When powerful companies break the rules, the typical reaction in India is not to identify the problem and punish the culprit, but introduce mindless restrictions with punitive consequences for the entire sector. This only adds hurdles to doing business, creates stress, increases costs and generates a sense of disillusionment, instead of the ‘animal spirits’ that the government wants to unleash.
Sledgehammer regulations never work. If they did, trillions of rupees would not have been looted from public sector banks. But they certainly cut off access to many deserving genuine enterprises. Such arduous regulation is now being applied to not-for-profit organisations as well.
Over the past few years, all non-governmental organisations (NGOs) have been systematically demonised with allegations about misuse of funds, violation of rules and hidden agendas. Indeed, some poorly funded NGOs focused on work that benefits society may be a little tardy about the increasingly onerous web of regulatory compliances. But, how is it fair for the government to create new rules for all, just because the most privileged Indian charities that enjoyed unparalleled exemptions and poor regulatory oversight are accused of violating the law?
On 6th January, Business Standard(BS) reported that the forthcoming Budget could have a new provision to the Income-tax (I-T) Act enabling tax authorities “to seize trustees’ personal assets if there’s a breach of objectives governing registered charitable trusts.” The article quotes an anonymous source to say, “Public trusts have become the easiest route to launder money due to lack of governance and proper monitoring. The operation of trusts is mostly opaque and there’s no system to track them.” The source also says, “Since these trusts also receive funds from genuine people, the managers of these trusts should be questioned and held liable for not fulfilling the objectives.”
This sweeping indictment of all NGOs is patently false, grossly exaggerated and smacks of a biased mindset. Over the past five years, non-profits and NGOs have been subject to multiple registrations with various ministries and face stringent clearances and tough new rules to regulate every aspect of their functioning. Hundreds of NGOs have had their permission to obtain foreign donations (under the Foreign Contributions Regulation Act –FCRA) cancelled; some have shut shop and others are struggling with coercive action by banks, including freezing of legitimate donations received when their FCRA permission was valid. Tough rules and steep fines are prescribed even for inadvertent mistakes in the use of these funds. As always, grievance redress in India is abysmal and the hardship suffered by them is crippling.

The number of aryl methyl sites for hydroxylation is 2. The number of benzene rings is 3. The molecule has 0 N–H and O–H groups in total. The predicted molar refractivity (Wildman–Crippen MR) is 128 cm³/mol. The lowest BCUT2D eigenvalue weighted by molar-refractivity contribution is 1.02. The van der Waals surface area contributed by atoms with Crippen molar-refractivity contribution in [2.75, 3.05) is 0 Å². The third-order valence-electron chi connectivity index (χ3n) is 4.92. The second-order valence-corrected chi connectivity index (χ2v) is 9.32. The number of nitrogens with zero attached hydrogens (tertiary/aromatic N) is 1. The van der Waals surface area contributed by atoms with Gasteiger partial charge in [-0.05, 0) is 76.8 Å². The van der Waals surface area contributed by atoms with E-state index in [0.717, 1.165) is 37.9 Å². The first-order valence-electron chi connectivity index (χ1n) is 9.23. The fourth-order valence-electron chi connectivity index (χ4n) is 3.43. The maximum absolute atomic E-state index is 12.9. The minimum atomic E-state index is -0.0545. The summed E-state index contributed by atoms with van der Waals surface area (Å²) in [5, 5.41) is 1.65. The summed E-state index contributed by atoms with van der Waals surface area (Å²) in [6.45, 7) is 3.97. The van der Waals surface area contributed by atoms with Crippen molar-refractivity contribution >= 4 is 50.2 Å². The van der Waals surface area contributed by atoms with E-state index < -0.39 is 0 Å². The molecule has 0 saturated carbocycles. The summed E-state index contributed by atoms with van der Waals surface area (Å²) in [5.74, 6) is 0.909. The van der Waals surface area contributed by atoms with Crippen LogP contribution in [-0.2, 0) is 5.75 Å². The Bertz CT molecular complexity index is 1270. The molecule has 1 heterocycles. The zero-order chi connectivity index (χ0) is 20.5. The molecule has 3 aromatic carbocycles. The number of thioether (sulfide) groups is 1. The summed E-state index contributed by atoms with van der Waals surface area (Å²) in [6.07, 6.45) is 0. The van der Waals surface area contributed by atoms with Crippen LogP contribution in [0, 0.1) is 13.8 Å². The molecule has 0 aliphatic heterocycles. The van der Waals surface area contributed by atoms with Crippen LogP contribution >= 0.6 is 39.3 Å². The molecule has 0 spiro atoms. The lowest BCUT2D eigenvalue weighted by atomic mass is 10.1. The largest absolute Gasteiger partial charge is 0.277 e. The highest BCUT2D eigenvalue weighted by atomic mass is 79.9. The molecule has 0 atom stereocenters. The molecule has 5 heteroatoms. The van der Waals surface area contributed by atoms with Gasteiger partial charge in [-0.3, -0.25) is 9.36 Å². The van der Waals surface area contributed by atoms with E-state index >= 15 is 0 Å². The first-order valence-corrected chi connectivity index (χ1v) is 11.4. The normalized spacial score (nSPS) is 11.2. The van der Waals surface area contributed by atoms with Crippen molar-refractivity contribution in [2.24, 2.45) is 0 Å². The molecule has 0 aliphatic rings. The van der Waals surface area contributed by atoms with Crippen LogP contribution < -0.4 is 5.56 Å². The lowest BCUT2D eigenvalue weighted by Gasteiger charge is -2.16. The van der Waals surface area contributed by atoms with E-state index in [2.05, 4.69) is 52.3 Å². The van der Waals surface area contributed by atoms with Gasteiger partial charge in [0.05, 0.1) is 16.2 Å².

As opposed to this, the BS source appears to catalogue allegations primarily against six powerful and extremely wealthy Tata Trusts which enjoyed unique privileges and exemptions for decades.
Correcting legal anomalies that gave a special status to the Tata Trusts by introducing a sunset clause is a necessary action. Punishing them for lapses, pointed out by the Comptroller and Auditor General (CAG) is also fair, if they are proven. But why bring draconian new rules that will hurt smaller NGOs that have no clout, access or money like the Tata Trusts?
India already has no tradition of volunteering time or donating money to social causes (as opposed to religious issues). Threatening to ‘seize the assets’ of trustees will force eminent and qualified persons to step away from NGOs. Trustees of most NGOs today, except the really large philanthropies set up by our IT czars or industrialists, offer their time and goodwill as a service to society. Why should the government create a disincentive to any formal association with social causes? The question is not about compliance, but misuse of punitive powers by the State and its enforcement agencies.
Noshir H Dadrawala, chief executive of the Centre for Advancement of Philanthropy (CAP), points out that this “may have immense and far reaching consequences” for several foundations; only limited liability companies registered under Section 8 (earlier Section26) of the Companies Act may be unaffected. Let us understand how this situation has come about.
The Tatas are India’s most respected corporate house and have better business practices, ethics and governance standards than most others. This has allowed the group to get away with some egregious lapses in good governance and decency. The unceremonious sacking of former chairman Cyrus Mistry, its political deals through corporate hustler Niira Radia, and Ratan Tata’s strange dalliance with the notorious S Sivasankaran are a few examples.